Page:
Most states maintain websites that contain names of individuals that have property listed within their state and there is no time limit for filing a claim. Attempts to locate rightful owners of unclaimed property by the state can include publishing names in state newspapers in hopes an individual will respond. States also use various websites, cross-referencing public data, public awareness programs and the use of a national database to help locate heirs.
Source: Missouri State Treasurer, Arizona Department of Revenue – Unclaimed Property Unit

Recently, the state of Missouri returned a record $6.1 million in Unclaimed Property to a woman in Kansas City. Though the name of the recipient has not been released by the state, it was confirmed that the unclaimed property was made up of one security. Apparently her ancestors invested in an obscure company and stock was lost over the generations while growing in worth.
Source: Missouri State Treasurer, Washington Post, Kansas City Star

Recommendations – Using a Licensed Private Investigator to Assist in Unclaimed Property Recovery

Many times businesses or holders of unclaimed funds will hire companies, commonly referred to as heir-finders to locate the rightful owner of unclaimed assets. Prior to turning the unclaimed property over to the state as required by law, Heir-finders may also contact consumers to notify the individual they may be the rightful owner or heir of unclaimed funds. For the protection of consumers most states require heir-finders to be licensed private investigators.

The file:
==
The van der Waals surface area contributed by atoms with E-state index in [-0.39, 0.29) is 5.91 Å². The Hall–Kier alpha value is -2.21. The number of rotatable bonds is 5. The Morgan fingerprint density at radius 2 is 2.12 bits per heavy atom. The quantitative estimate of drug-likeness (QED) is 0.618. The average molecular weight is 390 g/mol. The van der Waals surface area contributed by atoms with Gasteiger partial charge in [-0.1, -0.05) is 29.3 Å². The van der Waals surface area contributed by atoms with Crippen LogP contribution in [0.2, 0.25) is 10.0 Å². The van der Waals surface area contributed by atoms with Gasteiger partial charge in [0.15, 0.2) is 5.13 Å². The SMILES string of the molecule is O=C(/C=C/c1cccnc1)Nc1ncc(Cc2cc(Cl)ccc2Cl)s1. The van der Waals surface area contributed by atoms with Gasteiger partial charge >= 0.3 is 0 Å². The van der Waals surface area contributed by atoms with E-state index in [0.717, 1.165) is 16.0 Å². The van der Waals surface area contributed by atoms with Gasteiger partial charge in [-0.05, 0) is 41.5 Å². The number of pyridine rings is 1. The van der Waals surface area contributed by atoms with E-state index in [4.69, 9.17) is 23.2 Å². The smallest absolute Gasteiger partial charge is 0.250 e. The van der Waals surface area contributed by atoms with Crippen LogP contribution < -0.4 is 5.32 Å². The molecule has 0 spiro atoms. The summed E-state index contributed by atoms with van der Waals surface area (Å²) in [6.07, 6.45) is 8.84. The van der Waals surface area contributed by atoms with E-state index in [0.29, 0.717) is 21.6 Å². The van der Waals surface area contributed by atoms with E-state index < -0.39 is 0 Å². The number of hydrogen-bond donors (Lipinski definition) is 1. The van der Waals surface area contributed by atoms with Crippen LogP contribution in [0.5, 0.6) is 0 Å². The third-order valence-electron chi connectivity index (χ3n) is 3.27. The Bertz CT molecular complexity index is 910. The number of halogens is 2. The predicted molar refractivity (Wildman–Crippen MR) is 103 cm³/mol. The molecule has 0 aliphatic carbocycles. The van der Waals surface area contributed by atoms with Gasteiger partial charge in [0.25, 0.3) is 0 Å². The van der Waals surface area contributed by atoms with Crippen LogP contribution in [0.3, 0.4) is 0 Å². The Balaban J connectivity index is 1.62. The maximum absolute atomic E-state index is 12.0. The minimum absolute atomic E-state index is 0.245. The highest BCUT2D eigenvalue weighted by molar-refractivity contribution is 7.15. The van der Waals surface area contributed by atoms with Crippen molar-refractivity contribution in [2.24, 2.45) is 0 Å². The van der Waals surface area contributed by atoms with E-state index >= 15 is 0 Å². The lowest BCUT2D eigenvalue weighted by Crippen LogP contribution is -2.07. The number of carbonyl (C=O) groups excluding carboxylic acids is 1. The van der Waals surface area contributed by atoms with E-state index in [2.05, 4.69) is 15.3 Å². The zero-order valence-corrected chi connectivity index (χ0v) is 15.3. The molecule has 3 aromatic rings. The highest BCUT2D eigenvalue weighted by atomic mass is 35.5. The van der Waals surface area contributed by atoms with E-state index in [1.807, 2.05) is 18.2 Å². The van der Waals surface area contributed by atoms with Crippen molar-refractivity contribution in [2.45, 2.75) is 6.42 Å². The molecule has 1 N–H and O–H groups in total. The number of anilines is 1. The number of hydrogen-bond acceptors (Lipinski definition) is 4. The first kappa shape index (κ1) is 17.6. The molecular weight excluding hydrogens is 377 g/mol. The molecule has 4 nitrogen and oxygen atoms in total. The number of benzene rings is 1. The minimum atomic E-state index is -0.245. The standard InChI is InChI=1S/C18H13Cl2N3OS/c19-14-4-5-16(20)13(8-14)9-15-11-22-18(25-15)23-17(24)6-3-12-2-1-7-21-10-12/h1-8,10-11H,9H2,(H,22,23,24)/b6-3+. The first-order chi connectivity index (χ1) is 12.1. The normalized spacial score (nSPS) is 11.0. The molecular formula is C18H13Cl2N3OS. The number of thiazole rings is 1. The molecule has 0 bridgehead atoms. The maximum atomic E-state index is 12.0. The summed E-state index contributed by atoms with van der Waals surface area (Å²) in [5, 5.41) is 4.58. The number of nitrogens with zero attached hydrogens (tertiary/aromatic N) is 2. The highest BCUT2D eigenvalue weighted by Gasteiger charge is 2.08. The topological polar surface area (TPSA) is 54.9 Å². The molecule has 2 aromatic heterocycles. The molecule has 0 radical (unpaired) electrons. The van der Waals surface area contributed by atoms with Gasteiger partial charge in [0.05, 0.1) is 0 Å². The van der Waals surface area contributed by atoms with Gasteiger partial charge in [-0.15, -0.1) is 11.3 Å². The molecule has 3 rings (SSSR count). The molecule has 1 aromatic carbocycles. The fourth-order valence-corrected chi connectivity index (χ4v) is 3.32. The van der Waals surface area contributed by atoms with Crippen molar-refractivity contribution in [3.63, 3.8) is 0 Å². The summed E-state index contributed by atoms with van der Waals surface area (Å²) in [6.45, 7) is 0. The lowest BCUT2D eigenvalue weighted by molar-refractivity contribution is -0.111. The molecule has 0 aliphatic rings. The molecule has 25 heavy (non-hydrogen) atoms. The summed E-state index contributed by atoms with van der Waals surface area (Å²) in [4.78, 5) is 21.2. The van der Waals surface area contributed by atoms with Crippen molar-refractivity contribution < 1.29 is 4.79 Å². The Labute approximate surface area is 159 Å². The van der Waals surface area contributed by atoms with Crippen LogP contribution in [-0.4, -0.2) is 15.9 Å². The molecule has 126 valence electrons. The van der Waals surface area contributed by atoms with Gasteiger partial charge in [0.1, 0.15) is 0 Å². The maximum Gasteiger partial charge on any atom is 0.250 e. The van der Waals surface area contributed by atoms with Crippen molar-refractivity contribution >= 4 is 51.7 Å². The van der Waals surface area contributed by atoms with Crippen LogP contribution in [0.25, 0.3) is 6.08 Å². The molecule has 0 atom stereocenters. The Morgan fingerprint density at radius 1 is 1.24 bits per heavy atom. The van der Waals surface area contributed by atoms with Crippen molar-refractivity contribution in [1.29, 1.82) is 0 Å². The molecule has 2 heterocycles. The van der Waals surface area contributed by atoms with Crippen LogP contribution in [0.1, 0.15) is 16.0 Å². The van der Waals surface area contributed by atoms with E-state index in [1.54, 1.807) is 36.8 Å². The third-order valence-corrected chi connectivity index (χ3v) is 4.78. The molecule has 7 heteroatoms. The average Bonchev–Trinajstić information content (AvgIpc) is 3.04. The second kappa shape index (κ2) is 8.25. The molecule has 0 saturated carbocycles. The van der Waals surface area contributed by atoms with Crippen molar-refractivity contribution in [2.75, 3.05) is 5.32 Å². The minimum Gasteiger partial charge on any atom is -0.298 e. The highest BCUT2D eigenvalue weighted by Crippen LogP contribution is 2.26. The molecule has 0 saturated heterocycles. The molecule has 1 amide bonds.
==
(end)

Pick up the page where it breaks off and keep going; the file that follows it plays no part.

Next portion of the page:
Source: Unclaimed Money Finder, Missing Money.com, azunclaimed.gov

Though there are many free websites available for trying to locate unclaimed property or funds, not all missing money or property has been listed in government or state databases due to various reasons. The most common reason is due to a specific time frame which has not expired so the unclaimed property is not turned over to the state. A claim for money may have been filed by someone else so data may have been removed from the database pending proof of ownership; and in a few states, after 10 years, the state will transfer money to the state treasury.
Source: Good Morning America, Yahoo News, Unclaimed Money Finder, AZ-UCP

Benefits of Using a Private Investigation Firm to Represent You

Private investigators help people recover assets they would not have known existed. When considering representation when filing for Unclaimed Property, it,s beneficial to be working with professionals who are familiar with laws governing the state were the unclaimed property was located They will be familiar with all the forms that will be filed, The proper identification, probate laws, court properties, co-claimants and joint claims, beneficiaries, un-redacted wills, death certificates, judicial authority, requirements for claiming personal property and business property, etc. Hiring a professional can ensure you receive all of the unclaimed funds you are entitled to and your claim handled with efficiency.